Soccer Down Here
¡Feliz cumpleaños Diego!
by Jason Longshore
The first match I remember planning to watch was the 1986 World Cup semifinal between Argentina and Belgium. I played my first season of youth soccer at the Clayton County YMCA in the spring prior to the World Cup and stumbled across a few broadcasts randomly during the summer. I know I saw the end of the epic France vs. Brazil quarterfinal match among others. I found the semifinal between France and West Germany, saw the highlights of Argentina’s quarterfinal win over England, and was ready to watch them the next day against Belgium.
Yeah, whenever I tell people that Maradona in 1986 is what hooked me on the game, they always think it was the England match. I didn’t even know it existed. It’s not like the World Cup was in the newspaper then, or on SportsCenter, or anywhere else I would have found it. I had only played 10 games of soccer in my life at this stage and still really didn’t know that much about it. There wasn’t a professional team in Atlanta in 1986, so there were no reference points for a 9-year old in Riverdale, GA.
It was Maradona’s performance in the semifinal that made me want to play soccer every day, watch every match that I could, and read everything I could find about the sport.
The final was on NBC and I'll always remember dribbling a soccer ball through my backyard all morning getting ready for it. It will probably always be my favorite World Cup final (at least until the USMNT wins one) for sentimental reasons, but I think the match still holds up as one of the all-time best. Maradona didn't score but was involved in all of the goals. There was incredible drama with a comeback from West Germany to tie the match at two before Maradona's pass sprung Jorge Burruchaga to score the match-winner. Relive the whole Argentine World Cup campaign through the goal calls with Victor Hugo Morales here:
Before the next soccer season started a little over a month later, I had found Puma cleats, a light blue and white striped jersey, and wanted to wear #10. I was completely obsessed with the sport now and it was all thanks to Diego. We had access to see Maradona play for Napoli occasionally on our cable system, I watched the whole 1990 World Cup on TNT and Argentina's run to the final where an injured Maradona somehow dragged a lesser squad to the final where they fell to West Germany in a bit of revenge. I screamed my head off when Maradona's pass put Claudio Caniggia in to score against Brazil.
By this time, ESPN was televising more USMNT matches and I was starting to find my own heroes in this country in the game from John Harkes to Eric Wynalda to Michelle Akers and Mia Hamm. Maradona bounced around after leaving Napoli in disgrace to Sevilla and Newell's Old Boys, all while preparing for one last journey with the Albiceleste to try to get them into the 1994 World Cup. I wish I had been in a position to get to Foxboro Stadium to see his final matches in the World Cup. The squad had really rounded into form and was amazing in wins over Greece and Nigeria, and Maradona was pulling the strings as more of a playmaker. He did have one last spectacular moment scoring though.
After the Nigeria match, Maradona was selected for the post-match drug test and it came back positive for the banned substance ephedrine. In his autobiography, Maradona claimed the American version of Rip Fuel contained the substance while the Argentine version he typically took did not. It marked the end of his international career and torpedoed Argentina's chances in the tournament. They crashed out in the Round of 16 to Romania.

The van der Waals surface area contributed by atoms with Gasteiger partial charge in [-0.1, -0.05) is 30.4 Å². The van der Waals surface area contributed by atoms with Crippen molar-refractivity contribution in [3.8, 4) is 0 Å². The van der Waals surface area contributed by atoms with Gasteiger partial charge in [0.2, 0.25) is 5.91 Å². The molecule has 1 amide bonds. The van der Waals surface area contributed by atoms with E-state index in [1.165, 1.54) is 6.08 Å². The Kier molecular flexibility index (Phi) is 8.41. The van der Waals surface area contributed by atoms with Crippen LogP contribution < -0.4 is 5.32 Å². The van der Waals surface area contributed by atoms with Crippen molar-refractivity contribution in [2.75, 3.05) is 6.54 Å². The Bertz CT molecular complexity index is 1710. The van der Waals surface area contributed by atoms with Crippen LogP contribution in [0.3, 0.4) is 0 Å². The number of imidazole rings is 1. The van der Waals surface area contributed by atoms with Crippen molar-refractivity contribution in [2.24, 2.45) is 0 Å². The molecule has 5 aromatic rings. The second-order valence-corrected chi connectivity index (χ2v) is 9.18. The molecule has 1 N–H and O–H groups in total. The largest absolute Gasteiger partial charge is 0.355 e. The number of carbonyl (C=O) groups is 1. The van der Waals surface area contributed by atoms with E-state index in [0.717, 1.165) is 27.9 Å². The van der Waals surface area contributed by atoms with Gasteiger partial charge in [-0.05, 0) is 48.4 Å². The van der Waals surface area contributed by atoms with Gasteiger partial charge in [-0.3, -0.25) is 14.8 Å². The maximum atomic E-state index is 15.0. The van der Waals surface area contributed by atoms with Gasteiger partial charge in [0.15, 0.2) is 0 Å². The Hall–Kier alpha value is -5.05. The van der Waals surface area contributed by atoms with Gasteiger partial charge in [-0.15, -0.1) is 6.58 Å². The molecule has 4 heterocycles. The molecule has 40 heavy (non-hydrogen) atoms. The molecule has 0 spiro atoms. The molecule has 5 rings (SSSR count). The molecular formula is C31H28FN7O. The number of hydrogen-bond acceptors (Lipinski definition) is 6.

Maradona returned to Argentina in 1995 to play with his beloved Boca Juniors through 1997. He is most associated with Boca, even after starting his career at Argentinos Juniors and playing in Europe. This was one of this biggest performances for Boca, in the Superclásico against River in 1981.
Maradona captured my imagination as to what you could do in the game. I had never seen anything like him in American sports, even the great Michael Jordan although he might be the closest. He was an inspiration to a kid who was just learning about the sport, and a touchstone for what the game could look like. Of course, you had to be a cosmic kite to reach that sort of level, but we could all dream, right? Legendary French player Michel Platini said:
"Diego was capable of things no one else could match. The things I could do with a football, he could do with an orange."
For those of dreaming, it felt like the ball was a bowling ball, but we tried anyway. Diego has lived a pretty unique life, coming from nothing to be the most recognizable athlete in the world to falling into addiction and illness to recovering to manage Argentina in a World Cup and back and forth again. He is currently managing Gimnasia in the Argentine Liga Profesional de Fútbol, although he might not be able to be on the touchline on his birthday due to precautions about Covid-19. Last year, he was able to be honored by many clubs around Argentine during Gimnasia's travels and celebrated in a way that his gifts to the game deserved. Maradona is far from perfect, like most of us. However, I would not have the life that I do if I hadn't seen him play in 1986. I would not view the game in the same way. I would not have dared to dream that I could do the things that he did with a soccer ball. Very few have, but Maradona's gifts to the sport reach so far beyond that.
Leave it to the famous University of Oxford to bestow the most appropriate honor on Diego Maradona. In 1995, they gave him the honorary title of Master Inspirer of Dreams. I couldn't agree more. Gracias Diego por inspirarme. Gracias por cambiar mi vida. Que vivas 60 años más.